The Center Square – Opponents of the Harris County Clerk’s office plan to send every registered voter an application to vote by mail is requesting the Texas Supreme Court intervene to halt any mailings of ballots.
The plaintiffs, Dr. Steven Hotze, M.D., the Harris County Republican Party, and Sharon Hemphill, are represented by Houston based attorney Jared Woodfill, of Woodfill Law Firm, PC.
Harris County Judge Lina Hidalgo announced last week that the county commissioners, solely along party lines, “approved a historic $17 million investment to expand access to the ballot box,” including three times the number of early voting locations, extended hours until 10 p.m. for three days, and 24-hour voting for one drive-thru voting location, and mail-in ballot *application* to all registered voters.”
All but $1 million will come from federal CARES Act money intended to help people suffering from the state and county shutdowns. The funds are in addition to the $12 million approved earlier this year to expand mail-in voting.
Analysts note the cost will be seven times more than administering the 2016 election. Critics argue the impact of election fraud on ballot harvesting could be enormous.
The Harris County Clerk’s Office has published 23 initiatives at https://harrisvotes.com/SAFE. Among them, is the initiative to mail every registered voter – 2.37 million people – an application to vote by mail.
“Harris County is offering a new way to vote: once you have filled out your Vote by Mail ballot, you can drop it off at any of our 11 County Clerk offices during business hours,” the Clerk’s Office said.
In response, on Thursday, the Secretary of State sent a letter to the clerk telling him to halt the mail-in voting plan or face legal action from the Attorney General’s office.
“By sending applications to all voters, including many who do not qualify for voting by mail, your office may cause voters to provide false information on the form,” Texas Elections Director Keith Ingram wrote in a letter to Harris County Clerk Chris Hollins. “Your action thus raises serious concerns under Texas Election Code.”
Hollins’ plan “would be contrary to our office’s guidance on this issue and an abuse of voters’ rights under Texas Election Code Section 31.005,” Ingram said.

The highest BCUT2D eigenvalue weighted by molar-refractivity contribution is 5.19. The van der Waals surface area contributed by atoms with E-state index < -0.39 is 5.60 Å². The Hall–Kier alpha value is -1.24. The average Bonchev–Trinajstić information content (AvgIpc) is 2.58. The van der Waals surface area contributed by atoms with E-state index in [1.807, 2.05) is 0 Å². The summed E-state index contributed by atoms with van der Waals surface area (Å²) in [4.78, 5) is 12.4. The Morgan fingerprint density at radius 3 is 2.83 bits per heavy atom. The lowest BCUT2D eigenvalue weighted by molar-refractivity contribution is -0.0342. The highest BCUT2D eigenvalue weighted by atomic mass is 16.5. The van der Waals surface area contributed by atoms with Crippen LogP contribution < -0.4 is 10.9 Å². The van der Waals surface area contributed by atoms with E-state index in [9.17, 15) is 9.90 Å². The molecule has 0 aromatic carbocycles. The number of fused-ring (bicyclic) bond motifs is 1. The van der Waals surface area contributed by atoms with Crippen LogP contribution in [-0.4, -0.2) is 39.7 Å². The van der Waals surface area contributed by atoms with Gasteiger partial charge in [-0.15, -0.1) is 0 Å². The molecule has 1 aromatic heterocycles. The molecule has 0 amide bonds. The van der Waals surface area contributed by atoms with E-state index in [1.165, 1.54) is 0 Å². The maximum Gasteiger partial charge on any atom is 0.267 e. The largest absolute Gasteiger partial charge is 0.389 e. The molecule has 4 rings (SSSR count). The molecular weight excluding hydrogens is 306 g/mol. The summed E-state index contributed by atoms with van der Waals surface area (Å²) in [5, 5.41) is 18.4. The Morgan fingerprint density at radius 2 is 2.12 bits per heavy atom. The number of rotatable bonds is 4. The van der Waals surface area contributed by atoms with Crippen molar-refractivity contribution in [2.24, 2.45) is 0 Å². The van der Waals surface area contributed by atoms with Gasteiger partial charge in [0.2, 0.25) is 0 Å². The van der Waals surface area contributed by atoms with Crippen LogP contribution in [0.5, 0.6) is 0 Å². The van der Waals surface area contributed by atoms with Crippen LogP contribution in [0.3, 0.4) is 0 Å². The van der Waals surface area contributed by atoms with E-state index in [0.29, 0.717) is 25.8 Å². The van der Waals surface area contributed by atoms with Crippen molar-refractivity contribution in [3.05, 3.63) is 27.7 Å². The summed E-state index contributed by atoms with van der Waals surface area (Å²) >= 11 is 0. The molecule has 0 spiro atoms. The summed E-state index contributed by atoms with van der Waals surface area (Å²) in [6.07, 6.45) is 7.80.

Under Texas law, voting by mail is lawful only under limited circumstances.
“As you know, the Texas Election Code requires that voters have a qualifying reason to vote by mail,” Ingram explained in his letter. “They must be 65 years or older, disabled, out of the county while voting is occurring, or confined in jail but otherwise eligible to vote. It is not possible that every voter in Harris County will satisfy one or more of these requirements.”
According to a report by the Texas Tribune, Hollins is continuing with his plan, and ballot applications will be mailed out by the end of September.
“Voters will, of course, make their own decisions if they qualify to vote by mail,” Hollins said. “Providing more information and resources to voters is a good thing, not a bad thing.”
The writ of mandamus asks the court to compel Hollins “to perform his statutory duties to only send early applications to vote by mail to individuals who request them in accordance with the Texas Election Code.”
“Harris County has a rogue clerk who is abusing the application to vote by mail process and compromising the integrity of elections in Harris County,” Woodfill told The Center Square. He says he is hopeful the state Supreme Court will act quickly on his clients’ request for relief.
“Because statewide voting is fast approaching, and applications are being sent to voters who have not requested them or may not be disabled, mandamus relief is necessary,” the complaint states.
If granted, the mandamus would require Hollins to immediately cease sending applications to vote by mail to any registered voter who has not sent in the initial request for an application to vote by mail.
It would also require him to refrain from processing any application to vote by mail received as a result of his office having mailed an application not initially requested by the voter; and prevent him from counting ballots received as a result of “unlawfully sending an application to vote by mail that was not initially requested by the voter.”